Thursday, July 12, 2012

How to Eat an Israeli Breakfast

When I lived in New York, Sunday brunch was one of my favorite things to do. Lie in bed for a little and drink coffee/ watch TV, and then around 1 or 2 go meet a friend for brunch. Living in Williamsburg, the options were endless and I definitely grew an affinity for poached eggs. However, there were also pancakes and waffles made out of creative batter and interesting breakfast sandwich combinations galore.

Now that I have moved to Israel, one of my favorite things to do is still brunch—but rather than on Sunday, on Friday morning. In Israel, the workweek is Sunday-Thursday because of Shabbat so Friday is the time people really go out to brunch. I also notice people tend to go earlier—perhaps to avoid the pre-shabbat rush of shopping/ everything shutting down.

Israeli breakfast food is also not like American breakfast food. Waffles are available in limited places, but they are thought of more as dessert or snack food. Pancakes I have yet to see. Israeli breakfasts seem to favor eggs—either scrambled, fried (in Hebrew, they are called something like “eye” eggs) or alternatively poached in shakshuka.

Israeli breakfast traditionally includes “lavana”, like cream cheese but healthier; Israeli salad made of cucumbers and salad; bread; and more. This means that Israeli brunch combines the best of American breakfast (eggs) with Israeli food--delicious espresso, mezze and salads. SO, here is how to order an Israeli breakfast!
1)   choose the coffee drink you want (cappuccino, latte, or sometimes an iced latte at an extra cost)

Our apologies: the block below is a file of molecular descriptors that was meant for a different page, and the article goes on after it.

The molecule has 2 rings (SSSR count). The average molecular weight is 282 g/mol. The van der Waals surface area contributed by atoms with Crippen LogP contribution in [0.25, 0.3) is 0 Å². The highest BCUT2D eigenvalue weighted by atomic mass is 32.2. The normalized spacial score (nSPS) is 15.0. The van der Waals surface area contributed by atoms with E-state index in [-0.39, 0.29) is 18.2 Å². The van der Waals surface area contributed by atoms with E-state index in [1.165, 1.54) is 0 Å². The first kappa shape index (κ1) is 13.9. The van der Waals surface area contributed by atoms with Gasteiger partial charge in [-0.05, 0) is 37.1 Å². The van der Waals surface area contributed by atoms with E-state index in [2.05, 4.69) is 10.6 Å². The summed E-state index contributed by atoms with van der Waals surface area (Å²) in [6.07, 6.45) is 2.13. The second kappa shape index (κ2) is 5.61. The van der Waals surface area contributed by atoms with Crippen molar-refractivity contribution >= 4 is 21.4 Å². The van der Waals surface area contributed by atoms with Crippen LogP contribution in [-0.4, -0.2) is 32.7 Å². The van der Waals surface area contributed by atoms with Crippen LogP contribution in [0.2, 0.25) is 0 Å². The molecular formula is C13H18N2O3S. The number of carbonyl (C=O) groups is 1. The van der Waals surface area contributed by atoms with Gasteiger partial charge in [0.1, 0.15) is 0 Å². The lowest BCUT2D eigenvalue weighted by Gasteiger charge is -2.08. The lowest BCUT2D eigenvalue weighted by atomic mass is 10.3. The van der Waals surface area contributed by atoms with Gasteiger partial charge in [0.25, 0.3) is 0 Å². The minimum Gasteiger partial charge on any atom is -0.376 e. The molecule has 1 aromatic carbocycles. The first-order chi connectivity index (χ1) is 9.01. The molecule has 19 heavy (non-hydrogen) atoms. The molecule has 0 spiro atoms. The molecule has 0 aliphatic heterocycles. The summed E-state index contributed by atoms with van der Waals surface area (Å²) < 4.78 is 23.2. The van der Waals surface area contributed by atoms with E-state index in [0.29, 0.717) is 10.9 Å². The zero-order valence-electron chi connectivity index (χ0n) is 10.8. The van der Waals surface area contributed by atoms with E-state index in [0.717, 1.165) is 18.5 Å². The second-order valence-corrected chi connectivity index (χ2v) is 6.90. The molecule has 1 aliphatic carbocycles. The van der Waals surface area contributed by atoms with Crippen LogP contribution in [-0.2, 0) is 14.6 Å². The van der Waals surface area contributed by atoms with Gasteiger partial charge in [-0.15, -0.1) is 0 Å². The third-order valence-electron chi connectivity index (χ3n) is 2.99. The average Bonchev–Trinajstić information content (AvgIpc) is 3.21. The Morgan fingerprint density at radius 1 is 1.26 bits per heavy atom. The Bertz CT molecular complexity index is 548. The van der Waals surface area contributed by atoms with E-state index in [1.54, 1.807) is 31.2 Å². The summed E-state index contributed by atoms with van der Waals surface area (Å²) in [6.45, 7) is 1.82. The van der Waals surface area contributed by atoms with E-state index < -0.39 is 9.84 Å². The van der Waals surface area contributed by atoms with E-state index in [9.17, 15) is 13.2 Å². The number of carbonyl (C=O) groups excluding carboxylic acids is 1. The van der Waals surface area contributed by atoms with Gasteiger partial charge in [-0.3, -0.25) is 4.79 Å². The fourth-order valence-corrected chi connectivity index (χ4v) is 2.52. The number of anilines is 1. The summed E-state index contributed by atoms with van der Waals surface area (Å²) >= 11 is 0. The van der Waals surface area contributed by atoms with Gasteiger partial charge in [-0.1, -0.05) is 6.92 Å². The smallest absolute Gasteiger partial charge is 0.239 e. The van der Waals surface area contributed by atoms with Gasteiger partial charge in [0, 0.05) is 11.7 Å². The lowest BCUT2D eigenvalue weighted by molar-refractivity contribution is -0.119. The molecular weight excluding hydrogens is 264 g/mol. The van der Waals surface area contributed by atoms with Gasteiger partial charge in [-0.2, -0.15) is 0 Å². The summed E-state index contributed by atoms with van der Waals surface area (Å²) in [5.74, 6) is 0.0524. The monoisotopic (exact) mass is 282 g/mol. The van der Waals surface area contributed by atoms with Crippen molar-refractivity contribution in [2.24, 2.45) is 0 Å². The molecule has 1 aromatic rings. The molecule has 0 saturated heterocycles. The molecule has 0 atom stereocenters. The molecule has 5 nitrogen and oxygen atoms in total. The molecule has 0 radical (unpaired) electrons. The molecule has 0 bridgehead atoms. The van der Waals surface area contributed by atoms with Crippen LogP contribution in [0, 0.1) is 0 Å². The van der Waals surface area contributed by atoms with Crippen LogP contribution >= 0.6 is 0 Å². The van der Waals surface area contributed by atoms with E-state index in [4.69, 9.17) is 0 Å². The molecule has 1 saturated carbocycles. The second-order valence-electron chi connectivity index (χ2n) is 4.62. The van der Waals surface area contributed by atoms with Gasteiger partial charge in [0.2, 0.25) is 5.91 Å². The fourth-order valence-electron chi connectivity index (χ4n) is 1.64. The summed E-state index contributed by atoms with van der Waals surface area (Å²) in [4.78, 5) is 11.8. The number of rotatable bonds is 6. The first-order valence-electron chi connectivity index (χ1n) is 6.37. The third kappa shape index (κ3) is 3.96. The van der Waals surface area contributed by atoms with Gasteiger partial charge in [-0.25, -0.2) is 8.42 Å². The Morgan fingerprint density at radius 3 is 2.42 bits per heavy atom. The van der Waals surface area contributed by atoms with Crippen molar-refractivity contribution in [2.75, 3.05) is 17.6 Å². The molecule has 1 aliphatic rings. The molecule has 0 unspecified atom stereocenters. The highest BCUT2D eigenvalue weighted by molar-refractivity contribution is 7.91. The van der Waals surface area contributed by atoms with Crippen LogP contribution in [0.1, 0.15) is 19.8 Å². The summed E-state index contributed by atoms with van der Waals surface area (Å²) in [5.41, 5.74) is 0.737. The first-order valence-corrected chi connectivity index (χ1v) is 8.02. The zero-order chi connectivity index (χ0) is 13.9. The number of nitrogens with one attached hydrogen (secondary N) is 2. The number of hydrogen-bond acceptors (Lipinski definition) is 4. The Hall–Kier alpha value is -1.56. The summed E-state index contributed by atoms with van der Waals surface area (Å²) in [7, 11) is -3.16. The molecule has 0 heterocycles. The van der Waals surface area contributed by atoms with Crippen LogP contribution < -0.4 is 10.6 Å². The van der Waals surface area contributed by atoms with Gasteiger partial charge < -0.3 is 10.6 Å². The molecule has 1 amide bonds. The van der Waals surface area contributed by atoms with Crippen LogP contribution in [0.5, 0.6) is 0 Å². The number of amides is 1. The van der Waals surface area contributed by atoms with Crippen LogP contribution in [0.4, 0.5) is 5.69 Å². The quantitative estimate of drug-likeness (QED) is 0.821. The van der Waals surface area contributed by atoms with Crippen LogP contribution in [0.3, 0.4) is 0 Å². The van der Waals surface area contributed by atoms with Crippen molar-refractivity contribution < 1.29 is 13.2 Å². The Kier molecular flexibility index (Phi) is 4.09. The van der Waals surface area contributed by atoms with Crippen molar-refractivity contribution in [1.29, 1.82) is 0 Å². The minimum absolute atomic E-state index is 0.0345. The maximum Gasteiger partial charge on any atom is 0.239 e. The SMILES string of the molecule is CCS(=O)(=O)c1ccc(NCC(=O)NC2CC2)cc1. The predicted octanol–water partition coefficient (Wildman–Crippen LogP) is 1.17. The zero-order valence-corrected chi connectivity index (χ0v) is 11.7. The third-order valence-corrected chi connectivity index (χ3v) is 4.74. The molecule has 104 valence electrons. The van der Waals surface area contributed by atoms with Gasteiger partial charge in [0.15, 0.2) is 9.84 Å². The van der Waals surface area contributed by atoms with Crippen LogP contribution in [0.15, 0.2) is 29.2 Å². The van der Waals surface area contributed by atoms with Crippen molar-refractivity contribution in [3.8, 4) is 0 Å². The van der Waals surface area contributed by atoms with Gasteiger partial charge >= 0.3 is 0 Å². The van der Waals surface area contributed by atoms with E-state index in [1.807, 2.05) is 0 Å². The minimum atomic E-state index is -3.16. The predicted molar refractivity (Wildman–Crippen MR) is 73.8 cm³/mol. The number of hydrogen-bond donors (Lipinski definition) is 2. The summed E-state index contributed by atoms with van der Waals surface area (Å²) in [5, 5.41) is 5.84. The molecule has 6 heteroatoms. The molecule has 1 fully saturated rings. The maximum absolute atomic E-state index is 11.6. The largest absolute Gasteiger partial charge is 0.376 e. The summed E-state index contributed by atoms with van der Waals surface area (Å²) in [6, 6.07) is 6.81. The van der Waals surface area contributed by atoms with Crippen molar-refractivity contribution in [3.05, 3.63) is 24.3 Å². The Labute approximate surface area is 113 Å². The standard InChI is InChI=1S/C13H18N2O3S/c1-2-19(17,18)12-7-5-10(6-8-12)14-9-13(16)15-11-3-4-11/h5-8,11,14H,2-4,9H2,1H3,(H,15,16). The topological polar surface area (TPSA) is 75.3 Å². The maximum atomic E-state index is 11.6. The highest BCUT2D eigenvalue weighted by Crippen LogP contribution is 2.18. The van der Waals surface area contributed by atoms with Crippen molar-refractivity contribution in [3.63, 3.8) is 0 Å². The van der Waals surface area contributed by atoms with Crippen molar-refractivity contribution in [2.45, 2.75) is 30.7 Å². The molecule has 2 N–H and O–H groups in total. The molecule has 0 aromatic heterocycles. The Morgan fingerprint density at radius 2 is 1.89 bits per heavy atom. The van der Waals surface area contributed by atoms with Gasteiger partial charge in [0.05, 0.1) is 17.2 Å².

2)   choose a type of fresh squeezed juice (options are generally orange, red grapefruit or carrot)
3)   eat a huge chunk of bread
4)   with.... dips for the bread (cheese, Israeli salad, more cheese, olives, guacamole, tomato dip and more)
5)   choose your main course (eggs)
6)   finish with a green salad if you have room!
My Friend Rachel with her Coffee, Empty Juice Glass,
 and Selection of 6 Dips Before the Main Course Has Arrived

Then the Main Course and Salad Arrives.

Sometimes places will put their own spin on things. I went to a bagel place in the Americanized German Colony (Jerusalem’s very own Upper West) and on their menu they had Spanish, Italian and French interpretations of Breakfast.  No matter what you choose, you leave full of fresh fruits and veggies and some protein-rich eggs. Well, at least I tell myself that... But what really makes Israeli brunch so impressive to me is that it is an endless meal at an insanely reasonable price: I have never seen Israeli breakfast for more than NIS60.00 (approximately USD15.00). To me, Israeli breakfast is the breakfast of champions.

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